The reality of massively hyped video games
We all know the video game hype cycle: a game is announced, a fancy trailer drops, we pick apart every second of every video released in its marketing, then, finally, the game is released.
You download it, start to play and very suddenly realize that this game isn't what you quite expected it would be.
This cycle is nothing new; disappointment and the sharp sting of reality are feelings as old as time.
Take a look at some of the expectations we've had for recent popular games compared to the stark reality of what they actually were.
Batman Arkham VR
You'd think a VR game about Batman would be fun as heck. But really, the game boils down to a really cool bat cave tech demo and watching your friends and family die again and again.
No Man's Sky
No Man's Sky, the game that originally looked like it would be full of cool space dinosaurs and giant planet sized snakes. The final product, not so much. And while I love the weird looking creatures that awkwardly wander the landscapes, part of me still yearns for those majestic space dinosaurs from a bygone trailer.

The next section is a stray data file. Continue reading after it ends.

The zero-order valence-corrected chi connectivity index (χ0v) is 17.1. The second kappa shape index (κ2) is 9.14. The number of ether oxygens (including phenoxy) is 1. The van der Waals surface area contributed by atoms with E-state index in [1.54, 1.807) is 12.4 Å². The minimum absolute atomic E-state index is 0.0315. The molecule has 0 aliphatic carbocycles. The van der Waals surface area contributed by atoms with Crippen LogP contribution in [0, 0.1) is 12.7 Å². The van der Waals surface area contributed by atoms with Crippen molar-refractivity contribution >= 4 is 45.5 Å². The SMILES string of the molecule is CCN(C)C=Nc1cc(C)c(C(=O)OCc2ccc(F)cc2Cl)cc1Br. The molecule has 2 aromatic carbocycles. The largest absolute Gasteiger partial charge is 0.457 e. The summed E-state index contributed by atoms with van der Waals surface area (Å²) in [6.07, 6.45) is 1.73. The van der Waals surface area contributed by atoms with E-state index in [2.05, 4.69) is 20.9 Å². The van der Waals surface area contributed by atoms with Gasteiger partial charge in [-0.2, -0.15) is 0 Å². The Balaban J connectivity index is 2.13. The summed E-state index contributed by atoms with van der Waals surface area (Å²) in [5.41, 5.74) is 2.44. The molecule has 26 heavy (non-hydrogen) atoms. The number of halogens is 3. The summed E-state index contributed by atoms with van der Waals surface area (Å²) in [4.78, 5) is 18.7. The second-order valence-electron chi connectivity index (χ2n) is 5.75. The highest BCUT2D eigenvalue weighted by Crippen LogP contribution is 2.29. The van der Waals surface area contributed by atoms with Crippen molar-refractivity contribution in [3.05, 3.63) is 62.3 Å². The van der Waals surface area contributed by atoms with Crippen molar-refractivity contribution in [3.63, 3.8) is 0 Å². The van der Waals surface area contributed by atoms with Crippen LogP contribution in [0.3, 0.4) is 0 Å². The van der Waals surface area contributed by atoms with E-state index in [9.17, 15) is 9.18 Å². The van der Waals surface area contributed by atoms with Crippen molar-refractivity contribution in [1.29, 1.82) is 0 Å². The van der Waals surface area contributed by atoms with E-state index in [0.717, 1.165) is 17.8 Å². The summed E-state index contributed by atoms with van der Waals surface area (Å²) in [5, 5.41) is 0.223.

Red Dead Redemption 2
I love Red Dead Redemption. It's one of the best games Rockstar has released. But after hearing about the sequel, I'm cautiously worried the online mode will feature tons of micro-transactions and DLC features that eventually show up way later down the line after I've lost interest in the online mode.
Mafia 3 — a good game, but one plagued by glitches in its launch that completely pull you out of that world.
Rocket League is the exception. Holy crap this game is amazing.
Remember folks, keep those expectations low and you'll never be disappointed.
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